In this first of a two-part Unintended Consequences of Sound series we’ll consider the science of sound in the built environment through the ears and experience of Saint-Gobain experts Stan Gatland, Manager Building Science and Comfort, and Lucas Hamilton, Manager Applied Building Science. The second part will cover acoustic comfort in projects that, in the COVID-19 era, find more people working in home soundscapes and mixed-use environments.
Aspects of Sound
Sound surrounds each of us, constantly bathing us in a chorus of what is either considered a soothing and pleasant realm or assaulting us with a cacophony of unwanted and disturbing annoyances. We never experience absolute quiet, even while sleeping. Engineers work to understand and control the impact of sound in built environments.
These sound scientists must continue to share their knowledge and engage owners, developers, and designers in important soundscape design details so that such findings eventually make their way into real-world settings from office buildings, and hotels, to retail centers, or apartment complexes.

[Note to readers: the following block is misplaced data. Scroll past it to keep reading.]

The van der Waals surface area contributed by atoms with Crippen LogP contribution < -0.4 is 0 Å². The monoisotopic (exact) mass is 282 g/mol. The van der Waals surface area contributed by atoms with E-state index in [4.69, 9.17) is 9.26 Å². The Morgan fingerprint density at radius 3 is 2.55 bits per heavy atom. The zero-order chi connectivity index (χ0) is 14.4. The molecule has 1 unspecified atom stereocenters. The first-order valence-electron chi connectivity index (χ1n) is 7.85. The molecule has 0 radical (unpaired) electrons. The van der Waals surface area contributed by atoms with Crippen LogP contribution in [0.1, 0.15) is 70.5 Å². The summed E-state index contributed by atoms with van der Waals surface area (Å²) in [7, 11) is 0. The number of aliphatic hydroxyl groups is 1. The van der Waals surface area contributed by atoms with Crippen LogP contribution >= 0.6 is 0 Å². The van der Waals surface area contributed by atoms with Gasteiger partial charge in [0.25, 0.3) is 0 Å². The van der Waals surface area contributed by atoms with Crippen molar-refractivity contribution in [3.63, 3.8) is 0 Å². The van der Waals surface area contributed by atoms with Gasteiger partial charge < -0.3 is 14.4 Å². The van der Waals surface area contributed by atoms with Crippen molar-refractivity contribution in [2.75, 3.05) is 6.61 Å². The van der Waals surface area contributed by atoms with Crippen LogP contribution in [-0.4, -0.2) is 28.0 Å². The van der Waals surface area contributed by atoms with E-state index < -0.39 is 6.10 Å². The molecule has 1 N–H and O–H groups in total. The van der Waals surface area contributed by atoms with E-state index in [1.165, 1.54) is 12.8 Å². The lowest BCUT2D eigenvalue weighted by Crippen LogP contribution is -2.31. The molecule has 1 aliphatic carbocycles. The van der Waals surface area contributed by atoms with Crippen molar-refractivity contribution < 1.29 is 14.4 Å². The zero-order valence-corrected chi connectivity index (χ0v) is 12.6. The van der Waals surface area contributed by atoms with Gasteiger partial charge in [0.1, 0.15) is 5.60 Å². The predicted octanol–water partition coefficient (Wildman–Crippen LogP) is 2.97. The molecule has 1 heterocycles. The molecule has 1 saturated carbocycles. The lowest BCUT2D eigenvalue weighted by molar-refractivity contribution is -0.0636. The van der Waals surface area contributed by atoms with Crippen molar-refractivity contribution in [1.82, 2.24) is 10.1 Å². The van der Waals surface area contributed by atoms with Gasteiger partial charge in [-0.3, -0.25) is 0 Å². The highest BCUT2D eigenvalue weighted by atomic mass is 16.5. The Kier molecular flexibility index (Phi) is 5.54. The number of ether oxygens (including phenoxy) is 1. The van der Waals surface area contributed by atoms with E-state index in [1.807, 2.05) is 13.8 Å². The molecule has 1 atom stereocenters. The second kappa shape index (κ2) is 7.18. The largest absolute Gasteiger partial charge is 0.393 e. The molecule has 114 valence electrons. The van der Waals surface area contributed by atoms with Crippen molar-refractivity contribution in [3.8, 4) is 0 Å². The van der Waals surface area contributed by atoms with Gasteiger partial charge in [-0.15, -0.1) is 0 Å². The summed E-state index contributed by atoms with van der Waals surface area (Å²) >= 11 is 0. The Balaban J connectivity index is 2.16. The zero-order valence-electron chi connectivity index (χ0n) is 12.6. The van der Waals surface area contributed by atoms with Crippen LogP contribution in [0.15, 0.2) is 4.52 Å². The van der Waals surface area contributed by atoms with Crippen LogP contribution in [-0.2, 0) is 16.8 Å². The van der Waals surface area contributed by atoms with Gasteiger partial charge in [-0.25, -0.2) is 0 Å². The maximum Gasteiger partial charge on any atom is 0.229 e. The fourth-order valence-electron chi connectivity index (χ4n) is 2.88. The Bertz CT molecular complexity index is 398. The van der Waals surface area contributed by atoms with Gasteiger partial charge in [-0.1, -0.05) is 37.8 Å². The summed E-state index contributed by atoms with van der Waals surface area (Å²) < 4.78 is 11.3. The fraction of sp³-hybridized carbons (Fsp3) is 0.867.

Experts know sound waves travel through air creating very small changes in atmospheric pressure. The sensation of hearing, produced by vibrating the eardrum, is attributable to these slight pressure changes.
“In a general sense, sound isn’t intuitive to people in the way it travels, emanating from a source like a bubble within a bubble into space,” says Gatland. “There is a difference in how sound is heard, received, and perceived between ages, genders, and cultures. Often what is considered an annoying noise to one person may be embraced by another. Our role is to apply science to sound and interpret it in order to make its impacts better understood by our commercial real estate clients.”